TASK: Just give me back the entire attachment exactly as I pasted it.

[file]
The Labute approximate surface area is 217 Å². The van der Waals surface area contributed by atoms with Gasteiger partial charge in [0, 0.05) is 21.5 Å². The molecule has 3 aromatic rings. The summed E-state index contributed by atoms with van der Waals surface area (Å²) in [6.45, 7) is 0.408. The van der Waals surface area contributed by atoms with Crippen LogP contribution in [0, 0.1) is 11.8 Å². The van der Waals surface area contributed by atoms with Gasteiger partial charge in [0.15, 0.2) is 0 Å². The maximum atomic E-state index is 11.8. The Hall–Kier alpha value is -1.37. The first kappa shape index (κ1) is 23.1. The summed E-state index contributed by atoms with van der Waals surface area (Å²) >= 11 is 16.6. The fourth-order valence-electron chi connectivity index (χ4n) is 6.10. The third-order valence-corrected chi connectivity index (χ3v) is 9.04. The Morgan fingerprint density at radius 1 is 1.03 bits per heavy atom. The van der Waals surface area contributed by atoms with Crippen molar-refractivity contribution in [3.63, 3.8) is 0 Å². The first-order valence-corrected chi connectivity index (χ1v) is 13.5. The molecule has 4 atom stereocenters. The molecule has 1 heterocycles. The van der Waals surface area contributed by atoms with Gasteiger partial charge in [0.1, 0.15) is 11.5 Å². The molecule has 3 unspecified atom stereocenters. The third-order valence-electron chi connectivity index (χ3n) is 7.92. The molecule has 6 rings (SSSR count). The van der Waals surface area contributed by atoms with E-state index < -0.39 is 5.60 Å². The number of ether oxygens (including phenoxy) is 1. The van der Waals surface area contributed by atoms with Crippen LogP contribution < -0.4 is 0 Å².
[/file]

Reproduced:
The Labute approximate surface area is 217 Å². The van der Waals surface area contributed by atoms with Gasteiger partial charge in [0, 0.05) is 21.5 Å². The molecule has 3 aromatic rings. The summed E-state index contributed by atoms with van der Waals surface area (Å²) in [6.45, 7) is 0.408. The van der Waals surface area contributed by atoms with Crippen LogP contribution in [0, 0.1) is 11.8 Å². The van der Waals surface area contributed by atoms with Gasteiger partial charge in [0.15, 0.2) is 0 Å². The maximum atomic E-state index is 11.8. The Hall–Kier alpha value is -1.37. The first kappa shape index (κ1) is 23.1. The summed E-state index contributed by atoms with van der Waals surface area (Å²) >= 11 is 16.6. The fourth-order valence-electron chi connectivity index (χ4n) is 6.10. The third-order valence-corrected chi connectivity index (χ3v) is 9.04. The Morgan fingerprint density at radius 1 is 1.03 bits per heavy atom. The van der Waals surface area contributed by atoms with Crippen molar-refractivity contribution in [3.63, 3.8) is 0 Å². The first-order valence-corrected chi connectivity index (χ1v) is 13.5. The molecule has 4 atom stereocenters. The molecule has 1 heterocycles. The van der Waals surface area contributed by atoms with Gasteiger partial charge in [0.1, 0.15) is 11.5 Å². The molecule has 3 unspecified atom stereocenters. The third-order valence-electron chi connectivity index (χ3n) is 7.92. The molecule has 6 rings (SSSR count). The van der Waals surface area contributed by atoms with E-state index < -0.39 is 5.60 Å². The number of ether oxygens (including phenoxy) is 1. The van der Waals surface area contributed by atoms with Crippen LogP contribution < -0.4 is 0 Å².